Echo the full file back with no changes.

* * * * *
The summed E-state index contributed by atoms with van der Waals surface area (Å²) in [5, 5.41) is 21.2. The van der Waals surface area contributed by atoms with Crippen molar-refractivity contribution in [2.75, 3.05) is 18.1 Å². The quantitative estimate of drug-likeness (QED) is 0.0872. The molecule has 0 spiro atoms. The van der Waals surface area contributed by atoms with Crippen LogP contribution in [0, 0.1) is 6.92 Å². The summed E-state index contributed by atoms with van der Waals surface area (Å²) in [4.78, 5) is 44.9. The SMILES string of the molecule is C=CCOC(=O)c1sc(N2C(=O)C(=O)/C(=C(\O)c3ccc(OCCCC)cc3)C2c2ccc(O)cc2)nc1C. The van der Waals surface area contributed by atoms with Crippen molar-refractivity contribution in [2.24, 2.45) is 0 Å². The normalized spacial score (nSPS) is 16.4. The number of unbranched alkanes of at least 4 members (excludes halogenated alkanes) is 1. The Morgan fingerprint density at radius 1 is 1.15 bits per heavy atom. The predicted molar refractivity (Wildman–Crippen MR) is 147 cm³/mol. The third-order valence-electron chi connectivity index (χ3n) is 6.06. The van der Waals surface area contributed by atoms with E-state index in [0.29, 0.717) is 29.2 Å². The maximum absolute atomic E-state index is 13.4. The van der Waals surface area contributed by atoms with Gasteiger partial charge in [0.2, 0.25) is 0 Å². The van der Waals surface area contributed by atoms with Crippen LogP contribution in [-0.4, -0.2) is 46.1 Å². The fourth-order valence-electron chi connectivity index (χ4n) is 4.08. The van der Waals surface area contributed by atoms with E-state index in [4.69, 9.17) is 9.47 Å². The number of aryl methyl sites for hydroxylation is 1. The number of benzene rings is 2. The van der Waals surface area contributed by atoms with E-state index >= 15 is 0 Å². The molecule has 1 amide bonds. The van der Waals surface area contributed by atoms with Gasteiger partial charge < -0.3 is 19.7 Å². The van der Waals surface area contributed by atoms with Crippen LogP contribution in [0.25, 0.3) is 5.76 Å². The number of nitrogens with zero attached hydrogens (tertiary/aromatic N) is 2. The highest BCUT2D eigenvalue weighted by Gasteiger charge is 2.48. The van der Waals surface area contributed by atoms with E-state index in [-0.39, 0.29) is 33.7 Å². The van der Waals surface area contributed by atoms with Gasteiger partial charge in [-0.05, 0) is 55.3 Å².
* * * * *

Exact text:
The summed E-state index contributed by atoms with van der Waals surface area (Å²) in [5, 5.41) is 21.2. The van der Waals surface area contributed by atoms with Crippen molar-refractivity contribution in [2.75, 3.05) is 18.1 Å². The quantitative estimate of drug-likeness (QED) is 0.0872. The molecule has 0 spiro atoms. The van der Waals surface area contributed by atoms with Crippen LogP contribution in [0, 0.1) is 6.92 Å². The summed E-state index contributed by atoms with van der Waals surface area (Å²) in [4.78, 5) is 44.9. The SMILES string of the molecule is C=CCOC(=O)c1sc(N2C(=O)C(=O)/C(=C(\O)c3ccc(OCCCC)cc3)C2c2ccc(O)cc2)nc1C. The van der Waals surface area contributed by atoms with Crippen molar-refractivity contribution in [2.24, 2.45) is 0 Å². The normalized spacial score (nSPS) is 16.4. The number of unbranched alkanes of at least 4 members (excludes halogenated alkanes) is 1. The Morgan fingerprint density at radius 1 is 1.15 bits per heavy atom. The predicted molar refractivity (Wildman–Crippen MR) is 147 cm³/mol. The third-order valence-electron chi connectivity index (χ3n) is 6.06. The van der Waals surface area contributed by atoms with E-state index in [0.29, 0.717) is 29.2 Å². The maximum absolute atomic E-state index is 13.4. The van der Waals surface area contributed by atoms with Gasteiger partial charge in [0.2, 0.25) is 0 Å². The van der Waals surface area contributed by atoms with Crippen LogP contribution in [-0.4, -0.2) is 46.1 Å². The fourth-order valence-electron chi connectivity index (χ4n) is 4.08. The van der Waals surface area contributed by atoms with E-state index in [4.69, 9.17) is 9.47 Å². The number of aryl methyl sites for hydroxylation is 1. The number of benzene rings is 2. The van der Waals surface area contributed by atoms with E-state index >= 15 is 0 Å². The molecule has 1 amide bonds. The van der Waals surface area contributed by atoms with Gasteiger partial charge < -0.3 is 19.7 Å². The van der Waals surface area contributed by atoms with Crippen LogP contribution in [0.25, 0.3) is 5.76 Å². The number of nitrogens with zero attached hydrogens (tertiary/aromatic N) is 2. The highest BCUT2D eigenvalue weighted by Gasteiger charge is 2.48. The van der Waals surface area contributed by atoms with E-state index in [-0.39, 0.29) is 33.7 Å². The van der Waals surface area contributed by atoms with Gasteiger partial charge in [-0.05, 0) is 55.3 Å².